On November 30th, Inside Higher Ed published an article entitled “Anthropology without Science.” Though Peter Wood’s piece in The Chronicle of Higher Education came the day before, and another article on Anthropologists Debate Whether ‘Science’ Is a Part of Their Mission also appeared in the Chronicle on the 30th, this Inside Higher Ed piece is really what kicked off the controversy in a public fashion. Barbara King tweeted about it, and the article was then projected widely by others, and the label of #aaafail appeared. It was also the piece the AAA leadership reacted to, as it is the first of two pieces mentioned by the AAA officers in their public statement about the controversy.
Why did this Inside Higher Ed piece kick off such a controversy? Largely because it framed the changes as reflecting a polarizing debate within the field of anthropology, and then used two blog posts to generate this perception of enormous opposition within the field.
Some [anthropologists] also say privately that this conflict marks the latest in a running cycle of perceived exclusions among the heterodox discipline… More fundamentally, the dispute has brought to light how little common ground is shared by anthropologists who span a wide array of sub-specialties.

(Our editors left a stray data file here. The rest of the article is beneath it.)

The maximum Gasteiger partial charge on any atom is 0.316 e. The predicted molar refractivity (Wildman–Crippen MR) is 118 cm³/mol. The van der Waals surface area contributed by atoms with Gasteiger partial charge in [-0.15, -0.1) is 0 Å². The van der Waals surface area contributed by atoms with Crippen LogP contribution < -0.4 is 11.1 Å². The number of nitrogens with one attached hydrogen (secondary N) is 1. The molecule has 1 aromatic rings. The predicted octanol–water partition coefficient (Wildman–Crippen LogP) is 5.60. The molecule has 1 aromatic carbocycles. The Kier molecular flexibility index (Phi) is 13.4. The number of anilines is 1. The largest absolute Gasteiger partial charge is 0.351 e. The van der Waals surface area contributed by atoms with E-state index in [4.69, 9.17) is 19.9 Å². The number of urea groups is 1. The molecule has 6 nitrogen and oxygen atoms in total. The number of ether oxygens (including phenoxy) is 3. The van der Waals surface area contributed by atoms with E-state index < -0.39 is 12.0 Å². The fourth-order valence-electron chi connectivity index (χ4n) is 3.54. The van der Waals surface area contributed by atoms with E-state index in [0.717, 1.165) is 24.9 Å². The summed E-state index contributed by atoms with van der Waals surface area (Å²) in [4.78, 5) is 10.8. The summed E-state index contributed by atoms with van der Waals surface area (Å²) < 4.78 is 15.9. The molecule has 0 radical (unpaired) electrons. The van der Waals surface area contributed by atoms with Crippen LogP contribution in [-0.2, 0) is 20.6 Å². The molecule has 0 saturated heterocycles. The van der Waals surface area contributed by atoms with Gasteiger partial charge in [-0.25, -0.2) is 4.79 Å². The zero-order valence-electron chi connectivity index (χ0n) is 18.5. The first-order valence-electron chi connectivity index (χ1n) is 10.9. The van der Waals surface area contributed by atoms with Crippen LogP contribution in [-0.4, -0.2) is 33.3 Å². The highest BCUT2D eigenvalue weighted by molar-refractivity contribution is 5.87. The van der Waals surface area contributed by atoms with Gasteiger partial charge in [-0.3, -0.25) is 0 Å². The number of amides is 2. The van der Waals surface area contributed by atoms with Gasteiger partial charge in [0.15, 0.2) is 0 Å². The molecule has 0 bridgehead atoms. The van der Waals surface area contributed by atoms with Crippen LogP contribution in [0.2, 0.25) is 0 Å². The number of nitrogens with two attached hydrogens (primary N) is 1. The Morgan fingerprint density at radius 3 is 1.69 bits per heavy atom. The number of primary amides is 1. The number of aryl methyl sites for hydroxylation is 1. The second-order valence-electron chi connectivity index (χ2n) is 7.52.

The journalist Dan Berrett then used a November 25th blog post on the Psychology Today network, Alice Dreger’s “No Science, Please. We’re Anthropologists.”, to highlight the science side: her post “distinguished between ‘fluff-head cultural anthropological types who think science is just another way of knowing’ and those who pay closer attention to hard data — and follow that data wherever they lead.”
Berrett then used Recycled Mind’s November 26th Views from the ANThill: Anthropology as Science post to emphasize the opposition that Dreger advanced. This post “argued that continuing to use the term ‘science’ in the association’s mission statement had become a concern because it maintained ‘the colonizing, privileging, superior positionality of anthropology that continues to plague the discipline’.”
Opposition? No. A Field Moving Forward